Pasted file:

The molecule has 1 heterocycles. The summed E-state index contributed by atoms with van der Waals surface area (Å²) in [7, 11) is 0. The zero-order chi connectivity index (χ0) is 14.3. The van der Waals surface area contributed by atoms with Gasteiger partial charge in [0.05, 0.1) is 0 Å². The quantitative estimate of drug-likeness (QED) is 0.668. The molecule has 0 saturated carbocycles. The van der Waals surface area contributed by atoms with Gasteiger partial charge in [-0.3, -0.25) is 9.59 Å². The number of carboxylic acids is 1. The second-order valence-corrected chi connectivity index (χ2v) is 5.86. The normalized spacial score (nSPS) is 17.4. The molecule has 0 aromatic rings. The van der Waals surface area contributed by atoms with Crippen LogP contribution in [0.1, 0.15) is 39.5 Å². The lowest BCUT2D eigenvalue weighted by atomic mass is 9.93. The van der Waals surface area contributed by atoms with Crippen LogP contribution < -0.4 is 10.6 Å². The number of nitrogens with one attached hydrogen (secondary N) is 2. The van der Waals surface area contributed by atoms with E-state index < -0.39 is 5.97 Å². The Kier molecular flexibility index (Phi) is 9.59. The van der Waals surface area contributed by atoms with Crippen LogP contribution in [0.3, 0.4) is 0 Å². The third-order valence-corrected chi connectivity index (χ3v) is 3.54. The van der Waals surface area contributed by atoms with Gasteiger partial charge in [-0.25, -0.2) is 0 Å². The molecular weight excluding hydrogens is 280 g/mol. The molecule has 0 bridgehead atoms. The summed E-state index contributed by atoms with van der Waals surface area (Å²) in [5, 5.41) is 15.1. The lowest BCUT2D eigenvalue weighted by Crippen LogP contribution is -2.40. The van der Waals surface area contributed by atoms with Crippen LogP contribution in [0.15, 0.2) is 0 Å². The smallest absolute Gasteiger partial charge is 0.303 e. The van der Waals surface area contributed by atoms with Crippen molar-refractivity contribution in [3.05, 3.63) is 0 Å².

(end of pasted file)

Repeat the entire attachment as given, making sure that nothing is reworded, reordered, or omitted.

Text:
The molecule has 1 heterocycles. The summed E-state index contributed by atoms with van der Waals surface area (Å²) in [7, 11) is 0. The zero-order chi connectivity index (χ0) is 14.3. The van der Waals surface area contributed by atoms with Gasteiger partial charge in [0.05, 0.1) is 0 Å². The quantitative estimate of drug-likeness (QED) is 0.668. The molecule has 0 saturated carbocycles. The van der Waals surface area contributed by atoms with Gasteiger partial charge in [-0.3, -0.25) is 9.59 Å². The number of carboxylic acids is 1. The second-order valence-corrected chi connectivity index (χ2v) is 5.86. The normalized spacial score (nSPS) is 17.4. The molecule has 0 aromatic rings. The van der Waals surface area contributed by atoms with Crippen LogP contribution in [0.1, 0.15) is 39.5 Å². The lowest BCUT2D eigenvalue weighted by atomic mass is 9.93. The van der Waals surface area contributed by atoms with Crippen LogP contribution < -0.4 is 10.6 Å². The number of nitrogens with one attached hydrogen (secondary N) is 2. The van der Waals surface area contributed by atoms with E-state index < -0.39 is 5.97 Å². The Kier molecular flexibility index (Phi) is 9.59. The van der Waals surface area contributed by atoms with Crippen LogP contribution in [0.3, 0.4) is 0 Å². The third-order valence-corrected chi connectivity index (χ3v) is 3.54. The van der Waals surface area contributed by atoms with Gasteiger partial charge in [-0.25, -0.2) is 0 Å². The molecular weight excluding hydrogens is 280 g/mol. The molecule has 0 bridgehead atoms. The summed E-state index contributed by atoms with van der Waals surface area (Å²) in [5, 5.41) is 15.1. The lowest BCUT2D eigenvalue weighted by Crippen LogP contribution is -2.40. The van der Waals surface area contributed by atoms with Crippen LogP contribution in [0.15, 0.2) is 0 Å². The smallest absolute Gasteiger partial charge is 0.303 e. The van der Waals surface area contributed by atoms with Crippen molar-refractivity contribution in [3.05, 3.63) is 0 Å².